October 25, 2014

Deal signs bill to let corrections retirees retain firearms

Governor also enacts law to create agriculture commodity commission for Georgia Grown products 

(Atlanta, GA) – At the Georgia Sheriffs’ Association’s annual Law Enforcement Appreciation Dinner in Glennville today, Gov. Nathan Deal signed two bills, one that allows long-serving officers to keep their  firearms when they retire and another to promote Georgia Grown products.

HB 482 allows former certified employees of the Department of Corrections and Pardons & Paroles to retain their department-issued duty weapon upon leaving their respective department. Employees are eligible to retain their department-issued duty weapon after accumulating 20 or more years of service as a certified officer.

“This legislation provides an opportunity to reward men and women who have served our state honorably and dutifully,” said Deal. “These two agencies will now have the same privileges as the Georgia State Patrol and the Georgia Bureau of Investigation when it comes to department-issued weapon retention.”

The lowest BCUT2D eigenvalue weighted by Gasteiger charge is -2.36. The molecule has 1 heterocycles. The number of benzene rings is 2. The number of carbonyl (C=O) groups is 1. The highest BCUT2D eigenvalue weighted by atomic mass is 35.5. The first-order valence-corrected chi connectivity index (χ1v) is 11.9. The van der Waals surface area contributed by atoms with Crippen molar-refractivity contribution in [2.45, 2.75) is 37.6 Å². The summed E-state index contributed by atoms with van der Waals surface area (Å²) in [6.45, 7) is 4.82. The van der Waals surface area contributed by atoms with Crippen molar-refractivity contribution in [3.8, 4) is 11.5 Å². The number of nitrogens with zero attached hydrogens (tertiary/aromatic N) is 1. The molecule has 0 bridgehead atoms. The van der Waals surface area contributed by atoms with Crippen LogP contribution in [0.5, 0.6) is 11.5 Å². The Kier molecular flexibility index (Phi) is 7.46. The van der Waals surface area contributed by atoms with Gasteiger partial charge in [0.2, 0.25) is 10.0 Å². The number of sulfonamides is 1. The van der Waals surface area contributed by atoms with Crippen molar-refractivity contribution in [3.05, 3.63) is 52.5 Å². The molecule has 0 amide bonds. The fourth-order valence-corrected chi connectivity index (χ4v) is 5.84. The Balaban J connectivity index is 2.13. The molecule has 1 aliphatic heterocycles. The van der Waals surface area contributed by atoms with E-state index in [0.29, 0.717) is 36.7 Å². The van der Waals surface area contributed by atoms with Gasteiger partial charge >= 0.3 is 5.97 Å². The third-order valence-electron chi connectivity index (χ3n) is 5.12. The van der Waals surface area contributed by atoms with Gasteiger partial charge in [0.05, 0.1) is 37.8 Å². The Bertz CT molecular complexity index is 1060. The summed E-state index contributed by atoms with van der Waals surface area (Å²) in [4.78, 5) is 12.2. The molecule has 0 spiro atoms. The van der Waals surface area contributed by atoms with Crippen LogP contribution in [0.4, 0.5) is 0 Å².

HB 298 provides for an Agriculture Commodity Commission for Georgia Grown products. Funding will come from those producers and agribusinesses who voluntarily choose to utilize the “Georgia Grown” trademark. The bill  also makes changes to the Georgia Cotton Commission by increasing producer members of the commission from five to seven.

“Agriculture is Georgia’s No. 1  industry, and as governor I want to see that the farmers and producers of our state have every opportunity to succeed,” said Deal. “This commission will assist in raising awareness to local and national retailers of the high-quality product that we produce right here at home.”

Agriculture Commissioner Gary Black praised the legislation.

“Creating a Georgia Grown commodity commission will not only allow an avenue for agribusiness to connect with one another to promote Georgia Grown products, but it will also provide consumers a better understanding of the agribusiness industry, its impact on everyday life and the opportunities it affords in terms of future employment and investment,” Black said. “I want to thank Governor Deal for signing and the General Assembly for passing this important piece of legislation that will benefit Georgia agriculture for years to come.”

All of Georgia’s commodity commissions are producer-funded and reimburse the state for any costs. The Agriculture Commodity Commission may only use its funds to educate, promote and do research for Georgia Grown Products.

In addition to Black, Deal was joined at the event by Attorney General Sam Olens, Secretary of State Brian Kemp, and school Superintendent John Barge.

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